Episode 10 — Epistemic Justice, Decolonisation, and Solidarity

This week on Resist and Reboot, we talk to Anasuya Sengupta, the Co-Director and co-founder of Whose Knowledge?. She has led initiatives in India and the USA, across the global South, and internationally for over 20 years, to amplify marginalised voices in virtual and physical worlds.

Anasuya discusses the genesis of Whose Knowledge ? as a project, and campaign that aimed to center knowledge of the world’s marginalised communities (the minoritised majority) away from conversations that are currently driven and dominated by Silicon Valley. Through projects such as Decolonising the Internet, resources like Our Stories, Our Knowledge and a fund called Numun Fund, Anasuya discusses the importance of acknowledging the power dynamics that underlie the internet as a space, and the need to be able to reimagine and rebuild it as an epistemically just space.

Anasuya argues how we need a decolonisation process that moves beyond being a metaphor to something that is materialised through building solidarity and trust. This can be achieved by centering practice, as a method wherein one acknowledges that we are not single-issue people, and that it is important to embrace the intersectional experiences that people have. Doing so will require connecting to the embodied experiences that people have, and also pluralising our ways of seeing, doing, and being.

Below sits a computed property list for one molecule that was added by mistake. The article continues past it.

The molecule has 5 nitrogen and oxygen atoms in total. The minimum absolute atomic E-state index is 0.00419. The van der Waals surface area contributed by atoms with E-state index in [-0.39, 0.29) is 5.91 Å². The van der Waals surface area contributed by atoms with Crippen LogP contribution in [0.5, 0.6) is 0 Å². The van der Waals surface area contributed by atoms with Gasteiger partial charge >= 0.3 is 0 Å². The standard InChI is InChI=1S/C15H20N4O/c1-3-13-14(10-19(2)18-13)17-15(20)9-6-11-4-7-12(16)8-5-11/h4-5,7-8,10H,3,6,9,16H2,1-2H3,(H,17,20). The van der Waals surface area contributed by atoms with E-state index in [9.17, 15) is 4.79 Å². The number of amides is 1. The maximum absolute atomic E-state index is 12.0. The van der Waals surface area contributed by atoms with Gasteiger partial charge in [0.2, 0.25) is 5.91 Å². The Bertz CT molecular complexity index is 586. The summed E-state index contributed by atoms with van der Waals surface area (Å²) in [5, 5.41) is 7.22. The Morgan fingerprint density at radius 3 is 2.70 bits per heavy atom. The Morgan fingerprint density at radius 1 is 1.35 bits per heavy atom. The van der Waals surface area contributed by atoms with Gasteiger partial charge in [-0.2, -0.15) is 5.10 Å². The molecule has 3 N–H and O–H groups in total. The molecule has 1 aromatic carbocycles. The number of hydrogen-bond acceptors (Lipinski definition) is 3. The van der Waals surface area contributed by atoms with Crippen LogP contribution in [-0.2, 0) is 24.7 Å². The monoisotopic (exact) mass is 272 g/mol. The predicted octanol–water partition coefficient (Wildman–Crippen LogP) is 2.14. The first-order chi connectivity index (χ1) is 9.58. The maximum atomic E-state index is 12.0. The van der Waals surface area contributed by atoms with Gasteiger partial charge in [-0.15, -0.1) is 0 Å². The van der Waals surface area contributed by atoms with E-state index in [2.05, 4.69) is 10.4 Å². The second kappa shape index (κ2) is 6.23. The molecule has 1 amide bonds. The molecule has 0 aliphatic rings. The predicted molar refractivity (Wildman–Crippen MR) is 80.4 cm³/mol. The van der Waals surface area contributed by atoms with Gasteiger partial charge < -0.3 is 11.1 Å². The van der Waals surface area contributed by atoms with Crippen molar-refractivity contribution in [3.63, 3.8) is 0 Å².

About the project

Places and populations that were previously digitally invisible are now part of a ‘data revolution’ that is being hailed as a transformative tool for human and economic development. Yet this unprecedented expansion of the power to digitally monitor, sort, and intervene is not well connected to the idea of social justice, nor is there a clear concept of how broader access to the benefits of data technologies can be achieved without amplifying misrepresentation, discrimination, and power asymmetries.

We therefore need a new framework for data justice integrating data privacy, non-discrimination, and non-use of data technologies into the same framework as positive freedoms such as representation and access to data. This project will research the lived experience of data technologies in high- and low-income countries worldwide, seeking to understand people’s basic needs with regard to these technologies. We will also seek the perspectives of civil society organisations, technology companies, and policymakers.